Working With Live Edge Wood

woodworker working with live edge wood

Working with live edge wood can be a beautiful way to make furniture and art. This type of wood has a unique look that can add a rustic touch to your home design.

It can be tricky to work with live edge slabs, however, so you should know what to look for. Some common flaws include rot, bugs, and flaws in the epoxy finish.

Buying a Slab

Live edge wood is a unique way to make furniture and art that stands out from the rest. It can be used to create a variety of items, including bar tops, coffee tables, and desks.

You can buy a slab of live edge wood from many places, including local sawmills and lumber yards. These sources are often cheaper than purchasing one from an online seller, but you should always take the time to inspect it before you buy it.

If you do decide to purchase a slab, look for a seller that has experience in selling these types of products. This will help you ensure that you’re getting a high-quality piece of wood.

Aside from size and thickness, you should also pay attention to the moisture content of the slab. This is important because a slab that’s too dry could warp or crack, making it difficult to work with.

Making a Slab

Working with live edge wood can be a challenge. But with a little know-how, you can create furniture and art pieces that bring your home to life!

The unique shapes and grain patterns of live edge woods lend a rustic look that can’t be replicated with traditional lumber. They can be used to make unique accent tables, consoles, coat racks, or decor pieces like lamps and mirrors.

When selecting a slab, it’s important to select a piece that’s been air dried to a moisture content of under 12%. This will help keep the wood from warping or expanding as it dries.

Once you have the proper wood, it’s time to work with it. First, remove the bark from the slab using a chisel. Then, sand it until it’s smooth.

Finally, fill any holes or voids with epoxy. A slow pour lets the epoxy gradually seep into the voids, preventing air bubbles from forming. If the voids are larger, you can use butterfly keys to secure them in place.

Finishing a Slab

Live edge wood is a unique material that adds a beautiful organic element to any room. The gnarled nature of the wood is what sets it apart from traditional woodworking pieces, making it an excellent choice for furniture or art.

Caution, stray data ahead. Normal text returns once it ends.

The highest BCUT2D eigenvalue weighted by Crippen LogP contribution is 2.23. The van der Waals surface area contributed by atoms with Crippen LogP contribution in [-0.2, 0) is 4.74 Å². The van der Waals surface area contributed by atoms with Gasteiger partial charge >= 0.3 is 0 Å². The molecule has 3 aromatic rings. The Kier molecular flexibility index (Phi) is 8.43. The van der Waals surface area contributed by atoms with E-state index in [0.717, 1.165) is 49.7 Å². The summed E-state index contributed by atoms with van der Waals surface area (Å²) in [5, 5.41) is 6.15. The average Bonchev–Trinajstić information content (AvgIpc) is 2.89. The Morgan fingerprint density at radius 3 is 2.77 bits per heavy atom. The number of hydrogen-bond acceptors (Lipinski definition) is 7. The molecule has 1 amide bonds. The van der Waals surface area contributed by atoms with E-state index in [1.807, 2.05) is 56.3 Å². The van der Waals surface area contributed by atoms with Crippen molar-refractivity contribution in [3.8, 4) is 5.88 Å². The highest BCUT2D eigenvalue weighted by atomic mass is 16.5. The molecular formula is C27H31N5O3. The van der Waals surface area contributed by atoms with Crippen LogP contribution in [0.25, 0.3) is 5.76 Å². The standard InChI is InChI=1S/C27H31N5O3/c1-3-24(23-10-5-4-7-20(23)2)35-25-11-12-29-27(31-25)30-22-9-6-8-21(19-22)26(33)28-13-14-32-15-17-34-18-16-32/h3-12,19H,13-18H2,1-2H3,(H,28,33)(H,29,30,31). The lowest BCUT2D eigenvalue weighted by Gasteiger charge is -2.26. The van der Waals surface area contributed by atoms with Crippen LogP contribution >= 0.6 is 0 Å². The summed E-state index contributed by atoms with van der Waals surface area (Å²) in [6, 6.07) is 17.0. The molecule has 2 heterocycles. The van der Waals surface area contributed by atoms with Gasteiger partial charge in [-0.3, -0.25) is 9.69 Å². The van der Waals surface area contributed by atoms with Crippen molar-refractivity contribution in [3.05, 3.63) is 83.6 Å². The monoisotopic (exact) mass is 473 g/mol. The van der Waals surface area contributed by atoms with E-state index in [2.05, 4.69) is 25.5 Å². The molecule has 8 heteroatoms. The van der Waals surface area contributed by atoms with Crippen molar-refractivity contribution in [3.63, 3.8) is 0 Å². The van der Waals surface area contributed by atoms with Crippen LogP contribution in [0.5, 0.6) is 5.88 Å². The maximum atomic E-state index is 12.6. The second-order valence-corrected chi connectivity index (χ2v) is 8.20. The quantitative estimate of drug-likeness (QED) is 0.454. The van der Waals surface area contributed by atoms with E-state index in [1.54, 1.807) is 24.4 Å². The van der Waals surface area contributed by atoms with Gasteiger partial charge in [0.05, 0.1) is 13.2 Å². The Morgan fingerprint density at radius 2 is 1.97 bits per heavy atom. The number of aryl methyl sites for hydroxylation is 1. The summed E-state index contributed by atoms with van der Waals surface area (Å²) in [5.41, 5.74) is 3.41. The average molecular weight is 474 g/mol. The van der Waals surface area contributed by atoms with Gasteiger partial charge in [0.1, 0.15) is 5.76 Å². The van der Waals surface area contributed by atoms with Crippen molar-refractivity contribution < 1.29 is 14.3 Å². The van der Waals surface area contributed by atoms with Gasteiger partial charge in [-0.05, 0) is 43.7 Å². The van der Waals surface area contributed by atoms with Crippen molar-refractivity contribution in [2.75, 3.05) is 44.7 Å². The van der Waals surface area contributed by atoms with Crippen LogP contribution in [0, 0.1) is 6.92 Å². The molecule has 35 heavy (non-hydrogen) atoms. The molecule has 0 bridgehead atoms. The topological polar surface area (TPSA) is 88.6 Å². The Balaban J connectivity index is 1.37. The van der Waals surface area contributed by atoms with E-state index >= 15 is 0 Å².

It’s important to work with live edge wood carefully when making furniture or art so that the piece will last. The open grain of live edge wood makes it susceptible to changes in temperature and humidity, so it needs to be sealed with an epoxy or polyurethane finish.

After sealing, sand the slab until it’s smooth. You can add additional finishing elements such as staining and dyeing if you’d like to create an even more custom look.

Before you begin sanding, evaluate your slab for splits and other defects. Deal with them first to prevent the crack from widening and stabilize your piece. Install butterfly keys, also known as bowties or dutchman joints, across splits to stabilize them and keep your piece looking good.

Using a Slab

Working with a slab of live edge wood is a great way to make furniture and art that adds an organic element to any space. These pieces can be shaped into different forms and treated to keep them looking their best for years to come.

However, it is important to know what you’re getting yourself into when using this unique material. Because the wood is often prone to curling and twisting, it’s crucial to take proper precautions when cutting or assembling a piece.

Saws are a popular tool for cutting live edge slabs, but you can also use a router for precise cuts in your slab. Which tool you choose depends on your project and level of experience.

Whether you choose to use a saw or router, make sure to sand the edges of your live edge slab properly before you cut into it. This will help smooth out any rough edges and prevent splinters from appearing on the surface. After you cut your live edge slab, it’s also a good idea to seal and treat it for extra protection from moisture or wear and tear.

Contact Us

To get started in working with live edge wood, contact us for help today!